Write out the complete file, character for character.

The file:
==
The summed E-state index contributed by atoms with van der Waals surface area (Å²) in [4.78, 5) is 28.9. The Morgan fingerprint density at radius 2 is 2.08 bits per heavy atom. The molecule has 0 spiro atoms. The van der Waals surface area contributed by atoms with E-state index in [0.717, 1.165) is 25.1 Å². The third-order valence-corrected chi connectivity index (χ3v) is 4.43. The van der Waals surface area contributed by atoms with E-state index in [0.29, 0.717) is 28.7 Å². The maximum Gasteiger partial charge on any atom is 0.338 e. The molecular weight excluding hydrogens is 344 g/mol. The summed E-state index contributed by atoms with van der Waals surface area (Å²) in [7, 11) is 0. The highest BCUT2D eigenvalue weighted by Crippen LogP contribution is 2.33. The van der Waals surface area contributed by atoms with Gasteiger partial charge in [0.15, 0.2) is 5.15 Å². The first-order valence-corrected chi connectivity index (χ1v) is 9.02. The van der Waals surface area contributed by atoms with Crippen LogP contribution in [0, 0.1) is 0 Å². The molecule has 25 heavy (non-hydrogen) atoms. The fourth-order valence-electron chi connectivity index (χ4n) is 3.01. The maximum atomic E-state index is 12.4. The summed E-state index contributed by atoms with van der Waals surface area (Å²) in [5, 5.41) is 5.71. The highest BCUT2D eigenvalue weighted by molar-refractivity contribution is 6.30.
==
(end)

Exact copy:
The summed E-state index contributed by atoms with van der Waals surface area (Å²) in [4.78, 5) is 28.9. The Morgan fingerprint density at radius 2 is 2.08 bits per heavy atom. The molecule has 0 spiro atoms. The van der Waals surface area contributed by atoms with E-state index in [0.717, 1.165) is 25.1 Å². The third-order valence-corrected chi connectivity index (χ3v) is 4.43. The van der Waals surface area contributed by atoms with E-state index in [0.29, 0.717) is 28.7 Å². The maximum Gasteiger partial charge on any atom is 0.338 e. The molecular weight excluding hydrogens is 344 g/mol. The summed E-state index contributed by atoms with van der Waals surface area (Å²) in [7, 11) is 0. The highest BCUT2D eigenvalue weighted by Crippen LogP contribution is 2.33. The van der Waals surface area contributed by atoms with Gasteiger partial charge in [0.15, 0.2) is 5.15 Å². The first-order valence-corrected chi connectivity index (χ1v) is 9.02. The van der Waals surface area contributed by atoms with Crippen LogP contribution in [0, 0.1) is 0 Å². The molecule has 25 heavy (non-hydrogen) atoms. The fourth-order valence-electron chi connectivity index (χ4n) is 3.01. The maximum atomic E-state index is 12.4. The summed E-state index contributed by atoms with van der Waals surface area (Å²) in [5, 5.41) is 5.71. The highest BCUT2D eigenvalue weighted by molar-refractivity contribution is 6.30.